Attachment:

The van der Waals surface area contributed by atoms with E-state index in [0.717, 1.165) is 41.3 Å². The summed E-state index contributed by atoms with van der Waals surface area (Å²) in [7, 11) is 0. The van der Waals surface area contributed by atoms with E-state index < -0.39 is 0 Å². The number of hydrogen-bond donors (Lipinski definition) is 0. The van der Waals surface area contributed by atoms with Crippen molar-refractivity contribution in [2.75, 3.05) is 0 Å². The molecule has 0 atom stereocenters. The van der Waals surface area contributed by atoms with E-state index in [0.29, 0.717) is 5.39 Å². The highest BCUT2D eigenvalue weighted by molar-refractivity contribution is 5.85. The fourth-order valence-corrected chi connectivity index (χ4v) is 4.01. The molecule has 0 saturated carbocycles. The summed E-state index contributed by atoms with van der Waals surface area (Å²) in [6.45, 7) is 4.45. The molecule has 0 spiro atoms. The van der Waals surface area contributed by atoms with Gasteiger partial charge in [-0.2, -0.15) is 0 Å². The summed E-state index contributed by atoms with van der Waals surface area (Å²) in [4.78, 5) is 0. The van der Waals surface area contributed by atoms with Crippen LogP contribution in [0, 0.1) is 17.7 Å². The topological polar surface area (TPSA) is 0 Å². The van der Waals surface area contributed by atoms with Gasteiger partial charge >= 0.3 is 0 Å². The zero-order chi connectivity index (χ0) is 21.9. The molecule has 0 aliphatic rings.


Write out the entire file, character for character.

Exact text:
The van der Waals surface area contributed by atoms with E-state index in [0.717, 1.165) is 41.3 Å². The summed E-state index contributed by atoms with van der Waals surface area (Å²) in [7, 11) is 0. The van der Waals surface area contributed by atoms with E-state index < -0.39 is 0 Å². The number of hydrogen-bond donors (Lipinski definition) is 0. The van der Waals surface area contributed by atoms with Crippen molar-refractivity contribution in [2.75, 3.05) is 0 Å². The molecule has 0 atom stereocenters. The van der Waals surface area contributed by atoms with E-state index in [0.29, 0.717) is 5.39 Å². The highest BCUT2D eigenvalue weighted by molar-refractivity contribution is 5.85. The fourth-order valence-corrected chi connectivity index (χ4v) is 4.01. The molecule has 0 saturated carbocycles. The summed E-state index contributed by atoms with van der Waals surface area (Å²) in [6.45, 7) is 4.45. The molecule has 0 spiro atoms. The van der Waals surface area contributed by atoms with Gasteiger partial charge in [-0.2, -0.15) is 0 Å². The summed E-state index contributed by atoms with van der Waals surface area (Å²) in [4.78, 5) is 0. The van der Waals surface area contributed by atoms with Crippen LogP contribution in [0, 0.1) is 17.7 Å². The topological polar surface area (TPSA) is 0 Å². The van der Waals surface area contributed by atoms with Gasteiger partial charge >= 0.3 is 0 Å². The zero-order chi connectivity index (χ0) is 21.9. The molecule has 0 aliphatic rings.